How the US became one of the world’s biggest tax havens
In her piece for the Wonkblog section of The Washington Post, Ana Swanson argues that much of the global offshore industry is not really offshore. A 2012 study, quoted in the report, states that the US had the laxest regulations for setting up a shell company anywhere in the world outside of Kenya.
Part of the reason that the US looks so attractive as a tax and secrecy haven is that the country has not signed on to new global disclosure standards that are forcing anonymous companies to reveal their real owners around the world. Compared with other developed countries, and even traditional offshore destinations such as Switzerland and the British Virgin Islands, the US now appears to be among the most lenient and secure destinations for the fortunes of the global rich.
Revealed: the tycoons and world leaders who built secret UK property empires
The Guardian – one of the news organisations that along with The Indian Express investigated the Panama Papers, reported how billions of pounds of offshore cash flooded the British property market. From the president of the United Arab Emirates to Pakistan Prime Minister Nawaz Sharif’s family to Former HSBC boss Michael Geoghegan – the Guardian investigation maps out how world leaders invested in prime Britain property.
World leaders, business people and celebrities are among those whose anonymous ownership of London property has been exposed by the massive leak of the Panama law firm’s data on offshore companies.
About the Panama Papers
The newsroom of German daily Süddeutsche Zeitung was where it all began. In a piece explaining how the Panama Papers leak came about, Süddeutsche writes about an anonymous source who contacted one of their journalists offering to share over 2.6 TB of data.
Over a year ago, an anonymous source contacted the Süddeutsche Zeitung (SZ) and submitted encrypted internal documents from Mossack Fonseca, a Panamanian law firm that sells anonymous offshore companies around the world. These shell companies enable their owners to cover up their business dealings, no matter how shady.
Fund run by David Cameron’s father avoided paying tax in Britain
According to The Guardian, the Panama Papers reveal the details of how Ian Cameron sheltered Blairmore’s profits with a series of expensive and complicated arrangements.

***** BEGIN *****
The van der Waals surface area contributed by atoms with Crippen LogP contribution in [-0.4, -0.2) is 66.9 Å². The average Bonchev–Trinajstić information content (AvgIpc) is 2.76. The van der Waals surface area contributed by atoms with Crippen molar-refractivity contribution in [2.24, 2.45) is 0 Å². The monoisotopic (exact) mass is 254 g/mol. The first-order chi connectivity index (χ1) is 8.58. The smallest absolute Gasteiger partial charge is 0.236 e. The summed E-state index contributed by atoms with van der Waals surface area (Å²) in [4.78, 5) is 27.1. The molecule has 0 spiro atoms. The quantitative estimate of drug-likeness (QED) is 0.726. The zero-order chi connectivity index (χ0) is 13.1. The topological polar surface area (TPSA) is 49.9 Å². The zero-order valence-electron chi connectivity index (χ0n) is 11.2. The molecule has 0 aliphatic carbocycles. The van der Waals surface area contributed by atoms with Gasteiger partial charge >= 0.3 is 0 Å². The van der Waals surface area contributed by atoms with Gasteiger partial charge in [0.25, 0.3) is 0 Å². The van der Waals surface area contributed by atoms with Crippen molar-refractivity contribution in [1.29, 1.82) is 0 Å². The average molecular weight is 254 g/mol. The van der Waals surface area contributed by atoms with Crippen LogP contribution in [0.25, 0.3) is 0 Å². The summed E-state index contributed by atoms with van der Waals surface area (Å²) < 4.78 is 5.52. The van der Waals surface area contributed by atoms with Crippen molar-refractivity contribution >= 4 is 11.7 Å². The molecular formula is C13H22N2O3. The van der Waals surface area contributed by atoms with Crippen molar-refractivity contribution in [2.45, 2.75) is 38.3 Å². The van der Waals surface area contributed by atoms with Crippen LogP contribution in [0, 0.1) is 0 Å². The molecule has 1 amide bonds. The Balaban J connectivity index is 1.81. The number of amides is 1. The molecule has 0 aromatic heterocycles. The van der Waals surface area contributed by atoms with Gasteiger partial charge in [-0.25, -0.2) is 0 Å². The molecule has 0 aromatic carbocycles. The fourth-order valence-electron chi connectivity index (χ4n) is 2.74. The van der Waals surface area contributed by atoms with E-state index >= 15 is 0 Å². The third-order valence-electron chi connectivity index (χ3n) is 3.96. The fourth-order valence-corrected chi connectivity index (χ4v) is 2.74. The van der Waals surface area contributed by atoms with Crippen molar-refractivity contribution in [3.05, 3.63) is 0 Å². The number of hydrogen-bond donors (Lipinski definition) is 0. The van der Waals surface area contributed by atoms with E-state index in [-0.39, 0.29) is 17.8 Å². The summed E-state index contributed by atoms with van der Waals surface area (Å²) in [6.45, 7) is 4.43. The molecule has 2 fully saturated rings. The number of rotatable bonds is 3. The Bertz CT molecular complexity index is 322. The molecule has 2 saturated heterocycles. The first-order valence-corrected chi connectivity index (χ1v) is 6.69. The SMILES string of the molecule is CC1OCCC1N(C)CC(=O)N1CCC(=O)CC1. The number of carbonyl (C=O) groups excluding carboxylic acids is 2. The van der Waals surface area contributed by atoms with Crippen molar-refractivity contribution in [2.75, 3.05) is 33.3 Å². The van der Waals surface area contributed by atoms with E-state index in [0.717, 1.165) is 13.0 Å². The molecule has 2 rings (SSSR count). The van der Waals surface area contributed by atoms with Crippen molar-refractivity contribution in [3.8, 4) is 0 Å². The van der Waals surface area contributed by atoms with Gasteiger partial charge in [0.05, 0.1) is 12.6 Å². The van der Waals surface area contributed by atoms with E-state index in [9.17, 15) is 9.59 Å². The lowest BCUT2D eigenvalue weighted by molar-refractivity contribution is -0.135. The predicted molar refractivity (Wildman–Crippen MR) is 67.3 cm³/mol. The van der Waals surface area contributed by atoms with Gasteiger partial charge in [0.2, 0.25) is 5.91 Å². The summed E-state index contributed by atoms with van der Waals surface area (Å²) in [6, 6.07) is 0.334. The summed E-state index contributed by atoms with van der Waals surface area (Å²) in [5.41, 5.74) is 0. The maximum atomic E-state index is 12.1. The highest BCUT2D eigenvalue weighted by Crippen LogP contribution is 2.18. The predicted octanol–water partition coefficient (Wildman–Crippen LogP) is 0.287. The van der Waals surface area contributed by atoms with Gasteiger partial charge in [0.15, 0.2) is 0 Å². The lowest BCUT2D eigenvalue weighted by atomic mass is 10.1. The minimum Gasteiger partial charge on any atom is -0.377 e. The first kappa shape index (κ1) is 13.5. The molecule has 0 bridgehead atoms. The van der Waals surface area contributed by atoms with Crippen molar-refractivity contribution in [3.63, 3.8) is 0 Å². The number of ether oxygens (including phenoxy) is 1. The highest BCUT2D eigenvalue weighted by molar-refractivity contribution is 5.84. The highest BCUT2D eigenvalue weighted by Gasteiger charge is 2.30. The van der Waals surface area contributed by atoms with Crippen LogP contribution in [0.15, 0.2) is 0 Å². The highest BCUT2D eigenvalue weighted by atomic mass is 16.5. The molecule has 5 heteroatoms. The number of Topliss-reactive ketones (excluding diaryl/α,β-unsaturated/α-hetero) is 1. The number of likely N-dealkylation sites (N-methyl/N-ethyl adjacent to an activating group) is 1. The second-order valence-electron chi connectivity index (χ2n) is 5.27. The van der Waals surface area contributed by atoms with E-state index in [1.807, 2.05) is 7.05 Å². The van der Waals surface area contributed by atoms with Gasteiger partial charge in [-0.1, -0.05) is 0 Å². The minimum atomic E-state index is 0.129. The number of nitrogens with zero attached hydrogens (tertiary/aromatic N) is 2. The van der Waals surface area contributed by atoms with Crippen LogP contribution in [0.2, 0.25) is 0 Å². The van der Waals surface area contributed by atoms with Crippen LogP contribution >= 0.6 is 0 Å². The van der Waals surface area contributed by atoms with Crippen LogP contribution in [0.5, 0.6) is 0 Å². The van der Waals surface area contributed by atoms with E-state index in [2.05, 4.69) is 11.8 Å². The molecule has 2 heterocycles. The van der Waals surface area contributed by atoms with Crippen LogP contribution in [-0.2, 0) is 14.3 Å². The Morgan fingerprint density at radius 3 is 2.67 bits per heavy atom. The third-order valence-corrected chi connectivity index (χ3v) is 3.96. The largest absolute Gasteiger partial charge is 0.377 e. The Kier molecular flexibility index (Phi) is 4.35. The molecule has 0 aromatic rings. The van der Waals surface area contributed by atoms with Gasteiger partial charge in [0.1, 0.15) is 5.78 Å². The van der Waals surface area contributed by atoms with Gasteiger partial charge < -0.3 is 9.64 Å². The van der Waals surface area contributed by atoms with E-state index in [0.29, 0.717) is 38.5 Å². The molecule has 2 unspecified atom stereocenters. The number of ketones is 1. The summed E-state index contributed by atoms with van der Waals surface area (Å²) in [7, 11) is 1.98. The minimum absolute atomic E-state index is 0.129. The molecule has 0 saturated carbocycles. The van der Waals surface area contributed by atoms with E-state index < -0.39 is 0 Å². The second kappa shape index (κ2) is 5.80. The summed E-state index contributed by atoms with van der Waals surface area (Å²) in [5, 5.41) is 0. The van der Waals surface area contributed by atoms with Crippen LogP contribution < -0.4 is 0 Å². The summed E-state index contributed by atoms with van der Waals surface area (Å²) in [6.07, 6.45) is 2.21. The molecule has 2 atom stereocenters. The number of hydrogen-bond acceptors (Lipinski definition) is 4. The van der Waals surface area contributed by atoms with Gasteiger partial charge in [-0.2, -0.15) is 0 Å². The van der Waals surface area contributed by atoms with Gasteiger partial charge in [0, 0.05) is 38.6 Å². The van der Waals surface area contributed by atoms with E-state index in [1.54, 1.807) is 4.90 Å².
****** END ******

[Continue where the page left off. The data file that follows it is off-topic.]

Blairmore is shown to have been controlled using an obscure financial instrument known as bearer shares. These do not carry the name of the owner. They are similar to banknotes in that they simply belong to the person holding the certificate in their hand, The Guardian reported.
Panama Papers: Why No Big Splash or Times Participation?
In her column for The New York Times, Margaret Sullivan, the Times’s public editor, writes about why the Times did not have the story prominently displayed on its website and of how the publication missed being part of the consortium of journalists who exposed the Panama Papers.
Because The Times was not a part of the global consortium and was not aware that the story was coming, it needed some time to get its own story going. “We didn’t know these documents were out there and being worked on,” Sullivan quotes Matt Purdy, a deputy executive editor, as saying.
‘Panama Papers’ reveal Sharif family’s ‘offshore holdings’
After The Indian Express first broke the Nawaz Sharif offshore holdings story, based on data leaked from MF, Pakistan’s leading daily Dawn threaded cautiously carrying a front page anchor on its prime minister’s family.
According to documents available on the ICIJ website, the PM’s children Mariam, Hasan and Hussain “were owners or had the right to authorise transactions for several companies”. Mariam is described as “the owner of British Virgin Islands-based firms Nielsen Enterprises Limited and Nescoll Limited, incorporated in 1994 and 1993”.